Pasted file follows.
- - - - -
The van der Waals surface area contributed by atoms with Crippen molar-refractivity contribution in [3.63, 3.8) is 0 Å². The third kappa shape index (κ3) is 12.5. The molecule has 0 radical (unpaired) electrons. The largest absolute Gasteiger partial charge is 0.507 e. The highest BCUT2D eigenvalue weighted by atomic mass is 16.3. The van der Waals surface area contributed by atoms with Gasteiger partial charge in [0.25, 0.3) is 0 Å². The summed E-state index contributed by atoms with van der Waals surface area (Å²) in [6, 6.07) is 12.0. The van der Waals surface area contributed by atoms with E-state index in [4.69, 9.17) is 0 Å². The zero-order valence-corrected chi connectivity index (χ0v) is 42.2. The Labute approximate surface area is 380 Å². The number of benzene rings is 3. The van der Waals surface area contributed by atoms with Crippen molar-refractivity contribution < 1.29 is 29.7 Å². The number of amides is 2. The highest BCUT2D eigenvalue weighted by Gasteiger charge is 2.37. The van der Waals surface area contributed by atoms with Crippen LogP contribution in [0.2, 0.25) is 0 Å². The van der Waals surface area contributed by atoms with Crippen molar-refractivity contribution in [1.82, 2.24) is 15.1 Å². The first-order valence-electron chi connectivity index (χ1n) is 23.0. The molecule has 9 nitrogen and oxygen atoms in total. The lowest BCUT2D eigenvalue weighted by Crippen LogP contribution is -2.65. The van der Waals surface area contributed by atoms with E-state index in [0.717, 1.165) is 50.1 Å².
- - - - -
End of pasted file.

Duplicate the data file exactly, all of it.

The van der Waals surface area contributed by atoms with Crippen molar-refractivity contribution in [3.63, 3.8) is 0 Å². The third kappa shape index (κ3) is 12.5. The molecule has 0 radical (unpaired) electrons. The largest absolute Gasteiger partial charge is 0.507 e. The highest BCUT2D eigenvalue weighted by atomic mass is 16.3. The van der Waals surface area contributed by atoms with Gasteiger partial charge in [0.25, 0.3) is 0 Å². The summed E-state index contributed by atoms with van der Waals surface area (Å²) in [6, 6.07) is 12.0. The van der Waals surface area contributed by atoms with E-state index in [4.69, 9.17) is 0 Å². The zero-order valence-corrected chi connectivity index (χ0v) is 42.2. The Labute approximate surface area is 380 Å². The number of benzene rings is 3. The van der Waals surface area contributed by atoms with Crippen molar-refractivity contribution < 1.29 is 29.7 Å². The number of amides is 2. The highest BCUT2D eigenvalue weighted by Gasteiger charge is 2.37. The van der Waals surface area contributed by atoms with Crippen LogP contribution in [0.2, 0.25) is 0 Å². The van der Waals surface area contributed by atoms with Crippen molar-refractivity contribution in [1.82, 2.24) is 15.1 Å². The first-order valence-electron chi connectivity index (χ1n) is 23.0. The molecule has 9 nitrogen and oxygen atoms in total. The lowest BCUT2D eigenvalue weighted by Crippen LogP contribution is -2.65. The van der Waals surface area contributed by atoms with E-state index in [0.717, 1.165) is 50.1 Å².